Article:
However, for every person who must adapt themselves to a work in which their greatest skill is rendered of little use due to a machine, many others are freed up to become better at these uniquely human skills. The single best evidence of this is the pace of technological change.

It took most of 30 million years to go from using raw stone tools to fashioning our own. It took another million years to craft metals and then thousands of years to create machines. We went from the internal combustion engine to the Indy car in 31 years and 68 years from powered flight in a canvas-and-wood airplane to walking on the moon. It is no wonder the technological changes we now experience are so head spinning.

The reason for this is not that we have become evolutionarily adept. Rather, it is simply because many hundreds of millions more humans can focus on tasks that use their uniquely human skills, while the mundane work is outsourced to machines. There are today countless geniuses sweating through 12-hour days in Chinese factories or walking behind oxen in Africa. The faster we unleash their uniquely human skills, the better off we all become.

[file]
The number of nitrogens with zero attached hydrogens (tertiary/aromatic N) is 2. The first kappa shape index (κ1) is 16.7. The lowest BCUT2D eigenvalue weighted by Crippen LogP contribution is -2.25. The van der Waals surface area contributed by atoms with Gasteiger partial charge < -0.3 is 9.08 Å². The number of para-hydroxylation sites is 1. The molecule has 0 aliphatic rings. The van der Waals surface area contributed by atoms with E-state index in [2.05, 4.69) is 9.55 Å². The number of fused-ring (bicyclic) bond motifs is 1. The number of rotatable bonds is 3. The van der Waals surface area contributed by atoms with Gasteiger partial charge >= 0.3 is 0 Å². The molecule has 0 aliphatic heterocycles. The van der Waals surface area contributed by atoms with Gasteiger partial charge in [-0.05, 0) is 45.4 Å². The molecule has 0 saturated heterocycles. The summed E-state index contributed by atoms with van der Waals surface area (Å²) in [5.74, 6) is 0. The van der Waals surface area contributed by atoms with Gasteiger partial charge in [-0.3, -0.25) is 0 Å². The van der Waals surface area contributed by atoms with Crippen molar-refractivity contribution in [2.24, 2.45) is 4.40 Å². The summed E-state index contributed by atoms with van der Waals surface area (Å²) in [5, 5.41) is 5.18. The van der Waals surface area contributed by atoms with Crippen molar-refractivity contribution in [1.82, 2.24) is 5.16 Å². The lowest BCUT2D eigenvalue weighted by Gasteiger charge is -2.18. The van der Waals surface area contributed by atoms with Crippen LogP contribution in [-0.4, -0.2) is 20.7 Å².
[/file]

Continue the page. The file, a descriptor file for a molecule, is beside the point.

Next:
Technological innovation continues to offer the most enduring opportunity for our species. All we must do is make sure our children are learning well enough to develop their uniquely human skills and not wasting education on learning those tasks that are soon to be redundant.

Michael J. Hicks is the director of the Center for Business and Economic Research and the George and Frances Ball Distinguished Professor of Economics in the Miller College of Business at Ball State University. Send comments to [email protected].